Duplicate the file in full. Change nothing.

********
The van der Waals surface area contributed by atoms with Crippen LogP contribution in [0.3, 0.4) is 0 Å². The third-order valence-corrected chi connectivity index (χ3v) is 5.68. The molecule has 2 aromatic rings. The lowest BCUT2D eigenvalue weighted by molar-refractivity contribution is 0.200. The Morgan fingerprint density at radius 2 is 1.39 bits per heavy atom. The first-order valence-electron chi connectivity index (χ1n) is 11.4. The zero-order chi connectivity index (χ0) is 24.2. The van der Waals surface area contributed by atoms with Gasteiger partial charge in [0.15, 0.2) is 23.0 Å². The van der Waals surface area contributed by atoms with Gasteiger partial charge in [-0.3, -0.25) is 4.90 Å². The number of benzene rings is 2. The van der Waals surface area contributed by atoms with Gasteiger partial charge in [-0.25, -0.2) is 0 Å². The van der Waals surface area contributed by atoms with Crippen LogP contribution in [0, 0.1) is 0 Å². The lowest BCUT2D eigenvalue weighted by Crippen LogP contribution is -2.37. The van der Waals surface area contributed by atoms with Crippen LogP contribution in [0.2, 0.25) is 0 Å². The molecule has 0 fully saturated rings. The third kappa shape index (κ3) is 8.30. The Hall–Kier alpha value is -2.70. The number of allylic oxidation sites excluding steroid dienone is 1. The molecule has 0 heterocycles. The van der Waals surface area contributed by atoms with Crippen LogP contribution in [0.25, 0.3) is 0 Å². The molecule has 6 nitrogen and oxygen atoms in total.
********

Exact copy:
The van der Waals surface area contributed by atoms with Crippen LogP contribution in [0.3, 0.4) is 0 Å². The third-order valence-corrected chi connectivity index (χ3v) is 5.68. The molecule has 2 aromatic rings. The lowest BCUT2D eigenvalue weighted by molar-refractivity contribution is 0.200. The Morgan fingerprint density at radius 2 is 1.39 bits per heavy atom. The first-order valence-electron chi connectivity index (χ1n) is 11.4. The zero-order chi connectivity index (χ0) is 24.2. The van der Waals surface area contributed by atoms with Gasteiger partial charge in [0.15, 0.2) is 23.0 Å². The van der Waals surface area contributed by atoms with Gasteiger partial charge in [-0.3, -0.25) is 4.90 Å². The number of benzene rings is 2. The van der Waals surface area contributed by atoms with Gasteiger partial charge in [-0.25, -0.2) is 0 Å². The van der Waals surface area contributed by atoms with Crippen LogP contribution in [0, 0.1) is 0 Å². The lowest BCUT2D eigenvalue weighted by Crippen LogP contribution is -2.37. The van der Waals surface area contributed by atoms with Crippen LogP contribution in [0.2, 0.25) is 0 Å². The molecule has 0 fully saturated rings. The third kappa shape index (κ3) is 8.30. The Hall–Kier alpha value is -2.70. The number of allylic oxidation sites excluding steroid dienone is 1. The molecule has 0 heterocycles. The van der Waals surface area contributed by atoms with Crippen LogP contribution in [0.25, 0.3) is 0 Å². The molecule has 6 nitrogen and oxygen atoms in total.